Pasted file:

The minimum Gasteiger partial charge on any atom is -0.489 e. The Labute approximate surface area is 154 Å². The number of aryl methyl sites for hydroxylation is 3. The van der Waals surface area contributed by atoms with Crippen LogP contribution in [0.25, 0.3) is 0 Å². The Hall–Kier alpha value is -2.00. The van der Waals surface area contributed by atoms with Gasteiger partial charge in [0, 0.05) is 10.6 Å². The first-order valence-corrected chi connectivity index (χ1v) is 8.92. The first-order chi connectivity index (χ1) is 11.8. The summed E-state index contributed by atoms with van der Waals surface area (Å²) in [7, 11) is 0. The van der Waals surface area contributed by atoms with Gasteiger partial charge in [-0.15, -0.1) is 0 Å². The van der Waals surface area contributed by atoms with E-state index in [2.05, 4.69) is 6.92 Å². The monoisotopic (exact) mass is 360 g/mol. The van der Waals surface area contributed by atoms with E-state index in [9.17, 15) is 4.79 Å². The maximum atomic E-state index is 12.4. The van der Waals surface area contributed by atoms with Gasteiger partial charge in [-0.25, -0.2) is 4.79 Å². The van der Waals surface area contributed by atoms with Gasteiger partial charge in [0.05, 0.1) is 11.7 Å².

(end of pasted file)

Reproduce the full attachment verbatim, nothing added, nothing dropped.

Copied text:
The minimum Gasteiger partial charge on any atom is -0.489 e. The Labute approximate surface area is 154 Å². The number of aryl methyl sites for hydroxylation is 3. The van der Waals surface area contributed by atoms with Crippen LogP contribution in [0.25, 0.3) is 0 Å². The Hall–Kier alpha value is -2.00. The van der Waals surface area contributed by atoms with Gasteiger partial charge in [0, 0.05) is 10.6 Å². The first-order valence-corrected chi connectivity index (χ1v) is 8.92. The first-order chi connectivity index (χ1) is 11.8. The summed E-state index contributed by atoms with van der Waals surface area (Å²) in [7, 11) is 0. The van der Waals surface area contributed by atoms with Gasteiger partial charge in [-0.15, -0.1) is 0 Å². The van der Waals surface area contributed by atoms with E-state index in [2.05, 4.69) is 6.92 Å². The monoisotopic (exact) mass is 360 g/mol. The van der Waals surface area contributed by atoms with E-state index in [9.17, 15) is 4.79 Å². The maximum atomic E-state index is 12.4. The van der Waals surface area contributed by atoms with Gasteiger partial charge in [-0.25, -0.2) is 4.79 Å². The van der Waals surface area contributed by atoms with Gasteiger partial charge in [0.05, 0.1) is 11.7 Å².